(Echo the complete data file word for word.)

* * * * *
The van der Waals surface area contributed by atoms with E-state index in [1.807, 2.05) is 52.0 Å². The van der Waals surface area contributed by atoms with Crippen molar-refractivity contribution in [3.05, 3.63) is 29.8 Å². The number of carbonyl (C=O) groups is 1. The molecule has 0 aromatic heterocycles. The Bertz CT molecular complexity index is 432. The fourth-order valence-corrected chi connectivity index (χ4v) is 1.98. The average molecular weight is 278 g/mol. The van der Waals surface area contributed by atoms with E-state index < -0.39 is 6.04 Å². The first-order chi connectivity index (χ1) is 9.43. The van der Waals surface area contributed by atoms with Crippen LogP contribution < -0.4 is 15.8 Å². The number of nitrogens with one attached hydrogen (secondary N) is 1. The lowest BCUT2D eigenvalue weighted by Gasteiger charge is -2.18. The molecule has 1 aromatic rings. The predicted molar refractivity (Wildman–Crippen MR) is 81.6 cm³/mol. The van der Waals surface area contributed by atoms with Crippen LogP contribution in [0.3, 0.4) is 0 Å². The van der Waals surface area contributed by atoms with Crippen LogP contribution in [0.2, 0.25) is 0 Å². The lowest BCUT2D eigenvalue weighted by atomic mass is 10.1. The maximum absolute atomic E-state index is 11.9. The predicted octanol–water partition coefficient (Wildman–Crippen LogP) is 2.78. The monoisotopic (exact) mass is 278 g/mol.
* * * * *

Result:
The van der Waals surface area contributed by atoms with E-state index in [1.807, 2.05) is 52.0 Å². The van der Waals surface area contributed by atoms with Crippen molar-refractivity contribution in [3.05, 3.63) is 29.8 Å². The number of carbonyl (C=O) groups is 1. The molecule has 0 aromatic heterocycles. The Bertz CT molecular complexity index is 432. The fourth-order valence-corrected chi connectivity index (χ4v) is 1.98. The average molecular weight is 278 g/mol. The van der Waals surface area contributed by atoms with E-state index < -0.39 is 6.04 Å². The first-order chi connectivity index (χ1) is 9.43. The van der Waals surface area contributed by atoms with Crippen LogP contribution < -0.4 is 15.8 Å². The number of nitrogens with one attached hydrogen (secondary N) is 1. The lowest BCUT2D eigenvalue weighted by Gasteiger charge is -2.18. The molecule has 1 aromatic rings. The predicted molar refractivity (Wildman–Crippen MR) is 81.6 cm³/mol. The van der Waals surface area contributed by atoms with Crippen LogP contribution in [0.3, 0.4) is 0 Å². The van der Waals surface area contributed by atoms with Crippen LogP contribution in [0.2, 0.25) is 0 Å². The lowest BCUT2D eigenvalue weighted by atomic mass is 10.1. The maximum absolute atomic E-state index is 11.9. The predicted octanol–water partition coefficient (Wildman–Crippen LogP) is 2.78. The monoisotopic (exact) mass is 278 g/mol.